Thus, many traveled to shoot a match that was not successfully completed. Multiple targets were damaged when newly-trained CMP target workers damaged several interconnecting cables on the target line while raising and lowering target carriers. Diagnostics showed several targets were showing errors, but technicians believed many targets could be salvaged and some were repaired.
The losses cut the range from 35 to 19 serviceable targets. Match staff and competitors agreed to shrink the size of the range, re-squadding shooters into more relays on the remaining working targets. After repairs were made, firing continued with the prone rapid fire stage at 300 yards. When firing was complete, a handful of shooters received inconsistent information on their monitors. A re-fire was conducted for that group and many of the re-fire group still reported target errors.
It became clear that the initial damage to the target communication system was worse than originally thought. It was explained to competitors that it was impractical to go any further and canceled the match. CMP offered refunds to all competitors or the option of crediting their entry fees to a future match. The match did not count toward the competitors’ EIC match total for 2017.
CMP officials said, “It was lack of preparation and human error and not the performance of the target system that stopped this EIC match in its tracks.”
For the first time, and in anticipation of installing KTS electronic targets across all ranges at Camp Perry in 2019, CMP installed a set of electronic targets to fit into the target carriers on Viale Range. The wood 2x4 uprights which normally hold cardboard target backers were removed to make room for the KTS target frames. The e-targets were locked in and pinned in place to limit movement and to protect vulnerable electronics below the berm wall.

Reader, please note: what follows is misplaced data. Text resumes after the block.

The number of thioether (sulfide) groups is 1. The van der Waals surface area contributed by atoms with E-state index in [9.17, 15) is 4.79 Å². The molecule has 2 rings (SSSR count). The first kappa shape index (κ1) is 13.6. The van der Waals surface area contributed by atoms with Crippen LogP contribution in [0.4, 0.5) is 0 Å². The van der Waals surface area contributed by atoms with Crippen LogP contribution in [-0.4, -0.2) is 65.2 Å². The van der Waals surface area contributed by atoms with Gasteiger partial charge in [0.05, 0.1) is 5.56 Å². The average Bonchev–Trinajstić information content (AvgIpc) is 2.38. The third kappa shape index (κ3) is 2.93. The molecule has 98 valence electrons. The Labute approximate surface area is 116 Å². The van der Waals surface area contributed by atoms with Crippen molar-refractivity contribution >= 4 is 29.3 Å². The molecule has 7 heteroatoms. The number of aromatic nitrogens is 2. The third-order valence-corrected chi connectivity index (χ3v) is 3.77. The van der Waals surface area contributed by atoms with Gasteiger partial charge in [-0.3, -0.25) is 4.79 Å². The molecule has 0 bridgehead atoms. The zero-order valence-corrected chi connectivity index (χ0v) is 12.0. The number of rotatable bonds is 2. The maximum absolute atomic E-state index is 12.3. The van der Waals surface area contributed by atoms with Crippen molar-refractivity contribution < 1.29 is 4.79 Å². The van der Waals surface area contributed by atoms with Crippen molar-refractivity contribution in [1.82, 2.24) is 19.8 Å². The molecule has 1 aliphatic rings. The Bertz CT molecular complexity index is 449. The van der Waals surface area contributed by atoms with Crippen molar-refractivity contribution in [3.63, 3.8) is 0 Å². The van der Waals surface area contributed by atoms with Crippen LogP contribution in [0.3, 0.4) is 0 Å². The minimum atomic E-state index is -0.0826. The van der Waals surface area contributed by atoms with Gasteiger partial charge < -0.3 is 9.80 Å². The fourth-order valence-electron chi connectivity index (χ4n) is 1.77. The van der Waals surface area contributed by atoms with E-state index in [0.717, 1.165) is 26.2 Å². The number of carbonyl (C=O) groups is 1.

From CMP: “We knew the connecting cables would need considerable care during transitions and we shared that with the young and exuberant range crew. Unfortunately, speed and efficiency was a priority over care for the cables.”
Each target contains a circuit board at its base and four acoustic sensors in the target’s four corners. Multi-conductor cables carry low voltage and communications information from target to target. All the bullet impact information sensed by the targets is communicated wirelessly via WiFi to monitors on the firing line. The targets are wired in clusters of five―“daisy-chained” the length of the target line.
The summer range crew, some of whom are accustomed to speedily pasting and putting paper targets back into the air, got a wake-up call on June 17. Since the targets are heavy, they must be mounted in the “up” position, which takes away the normally easy servicing of pit-pulled targets.
The crew planned to use ladders to change target faces on transitions from 200 to 300 and 300 to 600 yards during the match. However, when the ladders proved to be slow and cumbersome, the crew opted to un-pin, lower and re-face the targets and send them back up. During that maintenance period, many of the cables got caught on frames and other obstacles and were either torn from connectors or the connectors and wiring were pulled from the circuit boards.
This catastrophic failure was a difficult learning lesson for the CMP. In a post-match review, it was determined that:
- The crew was overzealous in its desire to quickly raise and lower the targets to get them ready for the 300-yard stage.
- Had the cables been longer and/or handled with care, the damage could have been completely avoided.
- A better procedure needs to be developed to gain access to the target replacement centers without putting the crew or target equipment in harm’s way.
- There was too little preparation time on an active rifle range to setup and practice target maintenance.
Editor's note: The CMP is working hard to bring e-targets to the masses. There will be hurdles, such as what happened at this EIC match, but ultimately they are on the right track with the way they handled the situation.